solar system


You will learn about Asteroids and over objects left over from the formation of the Solar, Kuiper bodies and more about the planets

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Asteroids are primoridal objects left over from the formation of the Solar System (see schematic diagram of nomenclature and relationships among asteroids, Edgeworth-Kuiper bodies, and comets and their different subgroups by William K. Hartmann). While some have suggested that they are the remains of a protoplanet that was destroyed in a massive collision long ago, the prevailing view is that asteroids are leftover rocky matter that never successfully coalesced into a planet. Most planetary astronomers still believe that the planets of the Solar System formed from a nebula of gas and dust that coalesced into a disk of dust grains around the developing Sun. Within the disk, tiny dust grains coagulated into larger and larger bodies called planetesimals, many of which eventually accreted into planets over a period as long as a 100 million years. However, beyond the orbit of Mars, gravitational interference from Jupiter's huge mass prevented protoplanetary bodies from growing larger than about 1,000 km (620 miles).



Most asteroids are rocky bodies that orbit the Sun between Mars and Jupiter in a "Main Asteroid Belt" that is centered around 2.7 times the Earth-Sun distance (astronomical unit or AU) from Sol. Two "clouds" of asteroids 60� ahead and behind Jupiter (and at or near Jupiter's orbital distance from the sun) are called "Jupiter Trojans" (diagram), while two similar objects in Mars orbit are called "Martian Trojans." Some asteroids have been found inside Earth's orbit (including many Near Earth Objects), while others -- including burnt out or dormant comets, such as perturbed Edgeworth-Kuiper Belt objects called "Centaurs" -- are located beyond Saturn's orbit.

Indeed, many have orbits that cross Earth's path (see orbit diagram of near-Earth Asteroid 4179 Toutatis), and while small asteroidal fragments hit the Earth every day as meteorites, bigger asteroids are surmised to have landed with impacts that killed off a significant share of life on the planet in times past (see schematic diagram of the life history of cometary and asteroidal material by William K. Hartmann). While most asteroids may be only the size of pebbles, 16 asteroids have a diameter of 240 km (150 miles) and Ceres, the largest, has a diameter of about about 914 km (568 miles). (See an animation of Ceres's orbit around the Sun, with a table of basic orbital and physical characteristics.)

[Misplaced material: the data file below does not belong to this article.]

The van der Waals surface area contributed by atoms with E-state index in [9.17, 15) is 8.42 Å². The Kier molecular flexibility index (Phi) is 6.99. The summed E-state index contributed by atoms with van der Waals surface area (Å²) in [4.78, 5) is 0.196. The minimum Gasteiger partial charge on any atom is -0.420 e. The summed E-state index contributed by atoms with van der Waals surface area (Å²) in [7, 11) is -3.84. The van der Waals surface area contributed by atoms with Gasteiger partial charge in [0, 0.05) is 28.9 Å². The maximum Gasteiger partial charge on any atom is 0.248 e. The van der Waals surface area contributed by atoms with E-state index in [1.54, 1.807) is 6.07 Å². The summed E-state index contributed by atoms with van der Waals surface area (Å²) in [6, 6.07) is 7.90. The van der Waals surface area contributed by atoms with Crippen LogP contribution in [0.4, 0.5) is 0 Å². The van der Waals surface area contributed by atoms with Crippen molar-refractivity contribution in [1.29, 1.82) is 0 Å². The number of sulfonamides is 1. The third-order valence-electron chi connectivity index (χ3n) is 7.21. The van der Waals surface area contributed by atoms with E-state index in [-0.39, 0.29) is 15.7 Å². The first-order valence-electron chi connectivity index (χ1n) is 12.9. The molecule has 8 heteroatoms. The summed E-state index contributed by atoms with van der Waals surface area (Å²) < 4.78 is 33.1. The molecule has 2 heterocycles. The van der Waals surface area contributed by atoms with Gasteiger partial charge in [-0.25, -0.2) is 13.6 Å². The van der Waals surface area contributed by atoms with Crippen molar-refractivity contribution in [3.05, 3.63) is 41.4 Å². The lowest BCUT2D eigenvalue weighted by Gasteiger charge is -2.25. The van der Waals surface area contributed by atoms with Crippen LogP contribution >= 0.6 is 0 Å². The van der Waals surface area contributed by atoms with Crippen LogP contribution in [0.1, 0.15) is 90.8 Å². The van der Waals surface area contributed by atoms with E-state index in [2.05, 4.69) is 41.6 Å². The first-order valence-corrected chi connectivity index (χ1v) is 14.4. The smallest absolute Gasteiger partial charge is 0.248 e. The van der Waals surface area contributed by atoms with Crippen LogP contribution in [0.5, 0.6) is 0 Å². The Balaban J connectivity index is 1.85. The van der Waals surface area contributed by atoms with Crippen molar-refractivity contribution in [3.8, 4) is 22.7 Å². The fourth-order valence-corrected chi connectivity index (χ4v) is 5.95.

It has been estimated that the total mass of the Main Asteroid Belt may total less than 1/1000th of the mass of the Earth. Indeed, if all asteroids down to the size of meter- or yard-sized boulders or less were combined together, the resulting object would measure less than 1,300 to 1,500 km (810 to 930 miles) across, which is less than one third to one half the diameter of the Earth's Moon. The Main Asteroid Belt is only a small remnant of the material that once resided in the region between Mars and Jupiter, but once may have contained between two to 10 Earth masses of material (Dan Durda, "Ask Astro," Astronomy, December 2000). However, T-Tauri-type Solar winds from a very young Sun, gravitational perturbations from Jupiter developing nearby, and dynamic interactions with other large planetesimals and protoplanets during the first 100 million years, and continuing collisional grinding over the following 4.5 billion years after the formation of the planets, interfered with the formation of a substantial, single planet and caused most of the mass to be lost to the rest of the Solar System and interstellar space.

planetary disk